In this seminar, I will examine issues concerning the make up and function of nervous systems at three different levels. In the first, I will touch upon the evolution of neuronal identity among amniotes, relying on single-cell RNA seq data. In the second, I will describe the unexpected convergence of sleep, mesencephalic isthmus, telencephalic claustrum and inter-hemispheric competition using electrophysiological studies in a lizard. And in the third, I will touch upon texture perception and matching in a cephalopod, using quantitative behavioral methods. These three examples are meant to illustrate the value of modern comparative approaches in neuroscience.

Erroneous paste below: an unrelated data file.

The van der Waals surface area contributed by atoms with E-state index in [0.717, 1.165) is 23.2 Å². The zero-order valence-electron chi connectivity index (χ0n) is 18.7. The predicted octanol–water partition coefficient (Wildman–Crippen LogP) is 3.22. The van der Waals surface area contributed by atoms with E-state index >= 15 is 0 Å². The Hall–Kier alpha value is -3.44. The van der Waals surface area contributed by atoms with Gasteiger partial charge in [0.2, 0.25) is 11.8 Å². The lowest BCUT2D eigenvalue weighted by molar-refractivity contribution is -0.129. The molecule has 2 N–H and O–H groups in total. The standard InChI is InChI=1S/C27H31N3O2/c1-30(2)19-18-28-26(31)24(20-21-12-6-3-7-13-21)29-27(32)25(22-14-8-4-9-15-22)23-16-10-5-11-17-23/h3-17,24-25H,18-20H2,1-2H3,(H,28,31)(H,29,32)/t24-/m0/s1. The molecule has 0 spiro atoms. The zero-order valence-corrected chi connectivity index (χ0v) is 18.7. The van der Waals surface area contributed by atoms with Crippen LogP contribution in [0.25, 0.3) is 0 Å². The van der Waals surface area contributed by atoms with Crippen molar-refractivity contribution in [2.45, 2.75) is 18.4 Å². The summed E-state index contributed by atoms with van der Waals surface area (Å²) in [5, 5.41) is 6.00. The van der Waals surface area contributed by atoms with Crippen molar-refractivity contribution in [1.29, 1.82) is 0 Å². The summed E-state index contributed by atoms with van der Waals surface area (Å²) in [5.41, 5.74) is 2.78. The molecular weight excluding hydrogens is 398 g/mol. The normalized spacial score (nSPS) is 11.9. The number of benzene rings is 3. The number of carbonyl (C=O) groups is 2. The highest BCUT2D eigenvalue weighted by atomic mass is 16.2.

Gilles Laurent is a Director at the Max Planck Institute for Brain Research in Frankfurt (Germany). Until 2009, he was the Lawrence Hansson Professor of Biology at the California Institute of Technology (Pasadena, CA), whose faculty he joined in 1990. He was a postdoctoral fellow and Locke Research Fellow of the Royal Society at the University of Cambridge from 1985 to 1990. Gilles Laurent’s interests are centred on identifying principles of brain operations, often through comparative approaches. He has worked on olfactory computation in insects, fish and rodents, and on motor control, local circuits, and vision in insects. His present research concerns sleep (in reptiles), vertebrate brain evolution, and texture perception and generation (in cephalopods). The theme that binds these diverse topics is the dynamics of neuronal circuits.